Tuesday, January 26, 2016

Why the U.S. Should Embrace the Rise of Cuba's Entrepreneurs

Why the U.S. Should Embrace the Rise of Cuba's Entrepreneurs
01/25/2016 08:48 am ET | Updated 16 hours ago
Ted A. Henken
Former President of the Association for the
Study of the Cuban Economy (ASCE) and Baruch College (CUNY) Professor
Cuentapropista (a Cuban entrepreneur) is a term that up until a few
years ago would not have been used to describe a large sector of Cuba's
centralized and still heavily planned economy. But despite heavy odds, I
have recently witnessed the proliferation of Cuban entrepreneurship and
its positive effects on the Island. As a Yuma (a Cuban term of
endearment referring to visiting Americans), I've seen Cuba's
"non-state" sector expand considerably, giving testimony to the
entrepreneurial successes that everyday Cubans are achieving, and hunger
to expand upon.

Engaging directly with Cuba's entrepreneurial sector -- while we push
for an end to our pernicious trade embargo -- allows us to remove the
U.S. as the Cuban government's bête noir and empower more Cubans to be
the masters of their own fates. Some hardliners in the U.S. would argue
that engaging any sector in Cuba is helping the monopolistic and
undemocratic Cuban government consolidate its power. However, the last
50 years have shown that isolation has only aided the Cuban government
in strengthening its monopolies while deflecting blame for its failing
economy onto the U.S. embargo. Engagement with cuentapropistas, on the
other hand, gives us the chance to begin to build relationships of trust
and mutual benefit with the Cuban people.

In the face of constant economic instability and state control,
cuentapropistas are the defining social and economic catalyst for Cuba's
future. They are men and women who display incredible motivation and
creativity in their business ventures, and are willing to take risks,
often at great personal cost. As a result, the burgeoning private sector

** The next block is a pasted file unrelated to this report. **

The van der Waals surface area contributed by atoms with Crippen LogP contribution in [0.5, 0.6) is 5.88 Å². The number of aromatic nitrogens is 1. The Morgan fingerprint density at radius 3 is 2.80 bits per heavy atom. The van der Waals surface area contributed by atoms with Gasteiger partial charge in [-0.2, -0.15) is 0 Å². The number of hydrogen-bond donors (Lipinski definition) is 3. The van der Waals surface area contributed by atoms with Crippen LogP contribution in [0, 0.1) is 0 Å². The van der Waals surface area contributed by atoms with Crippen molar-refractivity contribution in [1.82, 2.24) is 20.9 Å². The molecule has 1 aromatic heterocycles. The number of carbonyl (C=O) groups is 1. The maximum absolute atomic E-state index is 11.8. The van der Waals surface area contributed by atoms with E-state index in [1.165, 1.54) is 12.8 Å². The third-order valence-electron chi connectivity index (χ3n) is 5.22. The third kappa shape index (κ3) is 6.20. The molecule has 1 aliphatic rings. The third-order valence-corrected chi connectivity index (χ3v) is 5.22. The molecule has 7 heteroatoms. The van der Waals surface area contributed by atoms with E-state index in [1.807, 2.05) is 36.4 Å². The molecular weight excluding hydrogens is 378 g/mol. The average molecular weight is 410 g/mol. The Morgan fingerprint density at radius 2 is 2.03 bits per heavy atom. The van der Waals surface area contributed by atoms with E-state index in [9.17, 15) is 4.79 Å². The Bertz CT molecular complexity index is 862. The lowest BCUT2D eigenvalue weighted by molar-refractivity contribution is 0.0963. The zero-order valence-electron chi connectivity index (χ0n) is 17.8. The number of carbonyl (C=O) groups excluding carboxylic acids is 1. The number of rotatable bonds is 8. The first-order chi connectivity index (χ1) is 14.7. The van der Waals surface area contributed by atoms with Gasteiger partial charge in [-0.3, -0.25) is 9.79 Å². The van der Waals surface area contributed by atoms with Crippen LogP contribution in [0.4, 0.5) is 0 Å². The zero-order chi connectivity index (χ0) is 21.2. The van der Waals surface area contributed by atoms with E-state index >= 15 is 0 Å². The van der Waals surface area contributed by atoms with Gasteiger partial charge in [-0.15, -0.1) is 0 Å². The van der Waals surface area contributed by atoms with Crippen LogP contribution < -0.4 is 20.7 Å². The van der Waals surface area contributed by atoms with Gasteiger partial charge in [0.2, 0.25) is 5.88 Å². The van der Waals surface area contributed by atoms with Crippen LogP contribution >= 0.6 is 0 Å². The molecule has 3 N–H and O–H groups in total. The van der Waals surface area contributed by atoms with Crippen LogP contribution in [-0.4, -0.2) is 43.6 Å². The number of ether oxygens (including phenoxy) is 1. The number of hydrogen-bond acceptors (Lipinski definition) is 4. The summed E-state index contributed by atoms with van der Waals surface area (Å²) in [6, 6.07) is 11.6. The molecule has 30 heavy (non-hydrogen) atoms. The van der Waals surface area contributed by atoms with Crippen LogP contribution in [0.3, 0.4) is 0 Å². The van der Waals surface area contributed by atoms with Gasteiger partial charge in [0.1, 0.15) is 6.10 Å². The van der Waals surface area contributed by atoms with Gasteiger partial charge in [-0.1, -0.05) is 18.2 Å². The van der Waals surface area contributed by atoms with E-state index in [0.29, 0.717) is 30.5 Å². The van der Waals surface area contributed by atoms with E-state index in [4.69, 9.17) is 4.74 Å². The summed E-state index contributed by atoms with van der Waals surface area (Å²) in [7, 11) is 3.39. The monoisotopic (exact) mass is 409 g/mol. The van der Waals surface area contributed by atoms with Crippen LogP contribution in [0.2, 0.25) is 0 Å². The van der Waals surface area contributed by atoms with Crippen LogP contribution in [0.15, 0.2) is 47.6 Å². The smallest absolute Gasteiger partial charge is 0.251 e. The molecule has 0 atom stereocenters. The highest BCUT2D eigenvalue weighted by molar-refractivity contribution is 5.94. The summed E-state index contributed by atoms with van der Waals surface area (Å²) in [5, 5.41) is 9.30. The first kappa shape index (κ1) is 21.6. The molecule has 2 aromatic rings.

is now one of the most productive areas of an otherwise failing economy.

In a fact sheet I recently released in partnership with Engage Cuba and
the Cuba Emprende Foundation, we found that while Cuba has the most
educated, low-cost labor force in the world, private sector
opportunities for Cuban professionals continue to be severely limited.
As a result, entrepreneurial Cubans have taken their fate into their own
hands and are now estimated to be one-third of Cuba's total workforce.
The rate of self-employment has surged to new heights in the last five
years, rising from just under 150,000 to over half a million
cuentapropistas by mid-2015.

A surprising area of self-employment growth is in telecommunications.
The chronic scarcities and bottlenecks caused by the lethal combination
of state socialist planning and the U.S. embargo have resulted in the
incubation of a true "maker" culture. Highly trained but underemployed
computer programmers and telecom agents have started launching
innovative start-ups like AlaMesa and Conoce Cuba or designing "lean"
software and offline mobile apps for both a Cuban and international
clientele. Aiming to encourage this dynamic phenomenon, new U.S.
regulations issued by the Obama Administration during 2015 now allow the
contracting of Cuba's private sector IT and other professionals.

But don't be fooled. There are still drastic internal barriers for
motivated, business-minded Cubans. The tax structure is burdensome, the